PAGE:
Formosa C. Caruana D. Chockalingam N. (2014). Revista Internacional de Ciencias Podológicas Vol. 8 Num 2. 91 - 98
The podiatry profession has evolved over the past few decades and new specializations have been introduced in this field bringing with them new services and different work settings. The aim of this study is to explore the level of job satisfaction amongst Podiatrists working in two different clinical settings within the NHS. It also seeks to determine the factors influencing job satisfaction among public health professionals working in two different settings.
A comparative non experimental design was employed. Twenty three Maltese State Registered Podiatrists working on a full time basis within the NHS were recruited. Twelve podiatrists were recruited from a hospital setting and 11 podiatrists were recruited from a Primary Care Setting. All consenting participants were asked to fill in the short form of the Minnesota Satisfaction Questionnaire. This questionnaire is composed of 20 statements and is used to explore levels of job satisfaction.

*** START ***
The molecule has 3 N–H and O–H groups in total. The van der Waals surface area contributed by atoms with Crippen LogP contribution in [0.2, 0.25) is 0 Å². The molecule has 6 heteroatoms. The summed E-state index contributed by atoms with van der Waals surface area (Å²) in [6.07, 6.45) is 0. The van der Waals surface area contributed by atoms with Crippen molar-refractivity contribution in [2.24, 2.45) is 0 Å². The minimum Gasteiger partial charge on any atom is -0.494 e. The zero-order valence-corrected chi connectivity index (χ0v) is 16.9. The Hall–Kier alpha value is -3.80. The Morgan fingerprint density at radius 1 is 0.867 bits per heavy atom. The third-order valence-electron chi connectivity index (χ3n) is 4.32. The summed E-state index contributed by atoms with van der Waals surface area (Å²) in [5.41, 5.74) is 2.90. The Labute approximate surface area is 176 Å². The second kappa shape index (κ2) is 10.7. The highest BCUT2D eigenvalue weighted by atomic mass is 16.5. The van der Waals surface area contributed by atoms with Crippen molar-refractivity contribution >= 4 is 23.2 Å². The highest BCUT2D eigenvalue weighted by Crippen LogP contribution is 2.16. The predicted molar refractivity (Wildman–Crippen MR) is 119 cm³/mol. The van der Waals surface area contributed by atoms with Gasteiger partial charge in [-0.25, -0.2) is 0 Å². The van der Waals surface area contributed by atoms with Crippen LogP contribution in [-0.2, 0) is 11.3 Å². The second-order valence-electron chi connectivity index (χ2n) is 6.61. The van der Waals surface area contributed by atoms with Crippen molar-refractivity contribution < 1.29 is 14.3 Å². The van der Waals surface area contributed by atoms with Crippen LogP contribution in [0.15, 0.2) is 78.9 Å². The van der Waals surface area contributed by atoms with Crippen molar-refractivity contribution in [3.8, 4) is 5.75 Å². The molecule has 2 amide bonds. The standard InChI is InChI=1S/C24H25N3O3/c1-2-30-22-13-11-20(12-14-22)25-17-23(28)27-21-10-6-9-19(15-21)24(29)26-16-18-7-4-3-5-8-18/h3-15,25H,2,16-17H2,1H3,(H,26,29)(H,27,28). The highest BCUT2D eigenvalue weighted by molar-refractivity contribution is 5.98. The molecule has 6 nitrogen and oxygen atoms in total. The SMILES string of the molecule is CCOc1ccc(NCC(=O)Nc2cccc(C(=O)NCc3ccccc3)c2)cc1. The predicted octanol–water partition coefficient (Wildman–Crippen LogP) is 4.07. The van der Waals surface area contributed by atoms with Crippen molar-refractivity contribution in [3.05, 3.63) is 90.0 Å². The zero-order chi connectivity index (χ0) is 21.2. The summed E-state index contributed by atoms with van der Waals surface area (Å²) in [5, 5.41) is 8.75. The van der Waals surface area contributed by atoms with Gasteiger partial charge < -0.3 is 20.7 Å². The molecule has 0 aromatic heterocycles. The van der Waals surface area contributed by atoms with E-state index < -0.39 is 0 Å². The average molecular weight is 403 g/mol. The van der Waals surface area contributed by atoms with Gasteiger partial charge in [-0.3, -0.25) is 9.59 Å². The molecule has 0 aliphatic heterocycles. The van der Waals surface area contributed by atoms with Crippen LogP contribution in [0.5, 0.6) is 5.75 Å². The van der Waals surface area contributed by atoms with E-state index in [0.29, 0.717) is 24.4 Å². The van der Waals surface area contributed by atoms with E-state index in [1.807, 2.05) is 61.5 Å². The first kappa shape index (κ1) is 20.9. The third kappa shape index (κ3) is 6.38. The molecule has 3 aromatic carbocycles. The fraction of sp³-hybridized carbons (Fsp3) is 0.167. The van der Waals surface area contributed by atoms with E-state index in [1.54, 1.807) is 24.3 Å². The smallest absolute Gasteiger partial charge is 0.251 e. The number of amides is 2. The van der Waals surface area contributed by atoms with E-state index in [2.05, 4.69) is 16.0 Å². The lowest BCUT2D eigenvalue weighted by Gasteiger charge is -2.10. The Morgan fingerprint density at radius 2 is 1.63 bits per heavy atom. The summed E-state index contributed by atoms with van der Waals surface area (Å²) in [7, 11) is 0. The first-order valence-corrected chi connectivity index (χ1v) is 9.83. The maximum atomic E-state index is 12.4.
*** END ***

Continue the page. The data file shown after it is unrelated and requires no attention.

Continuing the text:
No statistical difference was found when comparing levels of job satisfaction between the study group [P=0.609]. The participants however reported a low mean satisfaction score for their work compensation and chances of advancements in their work place.
This study has concluded that Podiatrists working within different settings in the NHS overall experience satisfactory levels of job satisfaction. However, it was also reported that participants felt that they were not well compensated for their work and that they are limited to advancement in their workplace – two factors which are known to be related to turnover rates and work retention. Results of this study need to be considered by the professional bodies and health care authorities for change in health and educational policies to be brought about. This paper will conclude by offering recommendations which offer proper action steps to be visited when looking to increase job satisfaction among health care professionals.
Key words: job satisfaction; different work settings; podiatry; health professionals; work retention; turnover rates.